"Do not stay past midnight. If you remain at the ball a minute longer, your coach will again become a pumpkin."

Initially published in 1697, Charles Perrault's Cinderella is one of the most beloved and widely known fairy tales. Cinderella has been ordered into servitude by her cruel stepmother and stepsisters, but when a costume ball is held for the kingdom's marriageable prince, Cinderella's fairy godmother gives her the chance to attend—disguised as a lavishly dressed and bejeweled princess. But Cinderella must depart at the stroke of midnight, lest her fine clothes turn to rags and her coach to a simple garden pumpkin. In her flight, she leaves a tiny glass slipper in her wake—the lovelorn prince's only clue to her identity. Will he find her?

This new gift edition presents the unabridged version of the Perrault tale, with the bewitching, brilliantly colored illustrations of renowned artist Camille Rose Garcia.

Review: Real Murders by Charlaine Harris



Real Murders (Aurora Teagardent Mystery #1)
By: Charlaine Harris
Publisher: Berkley
ASIN: B000W917LU

Review:

I must confess, I'd never even heard of Aurora Teagarden until I started seeing advertisements for a new film on the Hallmark Movies & Mysteries channel (which is kind of my default "background noise" station, because seriously can you ever have too many Murder She Wrote re-runs? No, obvs...). And even then, nothing in the trailer clued me into the fact that it was a book series, until I finally did a google search on the name and discovered that not only was the upcoming film inspired by a series of books, but the main character was a LIBRARIAN. My book loving heart was overcome -- this is total cozy mystery catnip for the likes of me, people!

Real Murders is the first installment of Aurora's sleuthing adventures, and it is so 1990s it was giving me all the nostalgic feels. No internet! Phones on CORDS attached to WALLS! Not to mention Aurora's fashion sense. *wink* Aurora (also called Roe) is all of 4'11" with coke-bottle glasses and a mass of hair she usually keeps tame with a braid...quiet and bookish and perfectly ordinary. She's content with her lot in life until her existence is upended with a terrifying splash of murder, the likes of which she's only found in her true crime books. Her passion for history and mystery met its outlet in the Real Murders Club, a diverse group of locals who met once a month to discuss a historical murder case or related crime-solving topic. But when one of the club members turns up dead, the body staged to mimic that meeting's topic -- the Julia Wallace murder -- Roe's amateur passion for murder casts an unwelcome and all too real shadow over her carefully ordered life. Soon the perpetually-single Aurora is juggling not one but two potential boyfriends, all while wondering which member of her criminally savvy fellow club members decided to take their passion for history's more gruesome chapters and bring it to life in her hometown...and where, and how, would they strike next?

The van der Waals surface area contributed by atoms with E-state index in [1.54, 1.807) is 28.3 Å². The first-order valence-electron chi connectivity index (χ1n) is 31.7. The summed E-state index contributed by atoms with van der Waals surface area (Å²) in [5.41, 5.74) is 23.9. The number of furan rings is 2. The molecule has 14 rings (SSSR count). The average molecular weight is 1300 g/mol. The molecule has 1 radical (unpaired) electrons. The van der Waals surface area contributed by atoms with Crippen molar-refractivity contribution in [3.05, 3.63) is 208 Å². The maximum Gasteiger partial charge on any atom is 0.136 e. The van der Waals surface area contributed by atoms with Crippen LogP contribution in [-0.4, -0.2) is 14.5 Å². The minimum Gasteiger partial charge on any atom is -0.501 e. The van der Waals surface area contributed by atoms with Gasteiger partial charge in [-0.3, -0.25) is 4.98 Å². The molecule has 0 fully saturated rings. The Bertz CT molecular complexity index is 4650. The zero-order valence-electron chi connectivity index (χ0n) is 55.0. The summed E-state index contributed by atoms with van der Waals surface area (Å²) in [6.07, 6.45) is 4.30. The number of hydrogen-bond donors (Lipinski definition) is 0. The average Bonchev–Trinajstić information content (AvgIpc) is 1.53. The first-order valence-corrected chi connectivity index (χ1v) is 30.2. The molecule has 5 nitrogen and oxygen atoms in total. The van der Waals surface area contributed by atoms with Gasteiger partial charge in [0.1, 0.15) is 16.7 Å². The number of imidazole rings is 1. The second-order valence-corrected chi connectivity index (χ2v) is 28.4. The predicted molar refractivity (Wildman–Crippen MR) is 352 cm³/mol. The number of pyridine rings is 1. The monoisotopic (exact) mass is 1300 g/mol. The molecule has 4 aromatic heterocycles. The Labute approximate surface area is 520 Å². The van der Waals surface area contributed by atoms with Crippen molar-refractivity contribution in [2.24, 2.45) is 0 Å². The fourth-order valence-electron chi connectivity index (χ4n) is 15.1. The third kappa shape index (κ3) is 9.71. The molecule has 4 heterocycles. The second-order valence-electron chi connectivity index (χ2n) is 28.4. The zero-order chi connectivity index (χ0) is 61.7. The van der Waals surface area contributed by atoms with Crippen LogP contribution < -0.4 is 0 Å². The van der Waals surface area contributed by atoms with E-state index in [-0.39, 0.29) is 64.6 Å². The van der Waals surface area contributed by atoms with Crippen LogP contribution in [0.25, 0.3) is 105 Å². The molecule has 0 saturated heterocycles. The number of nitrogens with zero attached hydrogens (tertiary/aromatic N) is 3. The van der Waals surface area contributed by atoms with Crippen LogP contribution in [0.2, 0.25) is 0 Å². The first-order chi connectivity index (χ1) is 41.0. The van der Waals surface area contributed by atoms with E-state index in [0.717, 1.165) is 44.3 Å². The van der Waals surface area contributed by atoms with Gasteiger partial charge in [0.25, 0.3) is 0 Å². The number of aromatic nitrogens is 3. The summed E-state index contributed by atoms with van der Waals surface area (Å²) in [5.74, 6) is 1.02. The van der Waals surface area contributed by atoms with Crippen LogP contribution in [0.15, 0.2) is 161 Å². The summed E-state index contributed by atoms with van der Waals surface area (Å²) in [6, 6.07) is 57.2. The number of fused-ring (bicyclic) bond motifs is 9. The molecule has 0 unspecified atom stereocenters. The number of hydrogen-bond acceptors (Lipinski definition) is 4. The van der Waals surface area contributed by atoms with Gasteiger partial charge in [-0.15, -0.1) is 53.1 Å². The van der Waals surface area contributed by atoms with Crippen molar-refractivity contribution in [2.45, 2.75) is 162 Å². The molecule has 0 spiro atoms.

If you're craving the mystery equivalent of comfort food, Real Murders contains all the ingredients to satisfy one's craving for a mystery cozy -- a plucky heroine, a quirky small town, a dash of romantic possibility, and a few red herrings. Roe is a likable lead, if not particularly well-rounded, and the supporting players are typical of the assortment that normally populates stories of this ilk -- the flirt, the jock, etc. While not particularly groundbreaking Real Murders is an altogether pleasant way with which to while away a few hours. It may lack some of the finesse of a Christie novel, but it more than makes up for any predictability with its action-packed final act. This series has promise, and its premise makes it perfect material for a series of telefilms, all guaranteeing I'll revisit Aurora's world soon!

About the book: 

Though a small town at heart, Lawrenceton, Georgia, has its dark side-and crime buffs. One of whom is librarian Aurora "Roe" Teagarden, a member of the Real Murders Club, which meets once a month to analyze famous cases. It's a harmless pastime-until the night she finds a member killed in a manner that eerily resembles the crime the club was about to discuss. And as other brutal "copycat" killings follow, Roe will have to uncover the person behind the terrifying game, one that casts all the members of Real Murders, herself included, as prime suspects-or potential victims.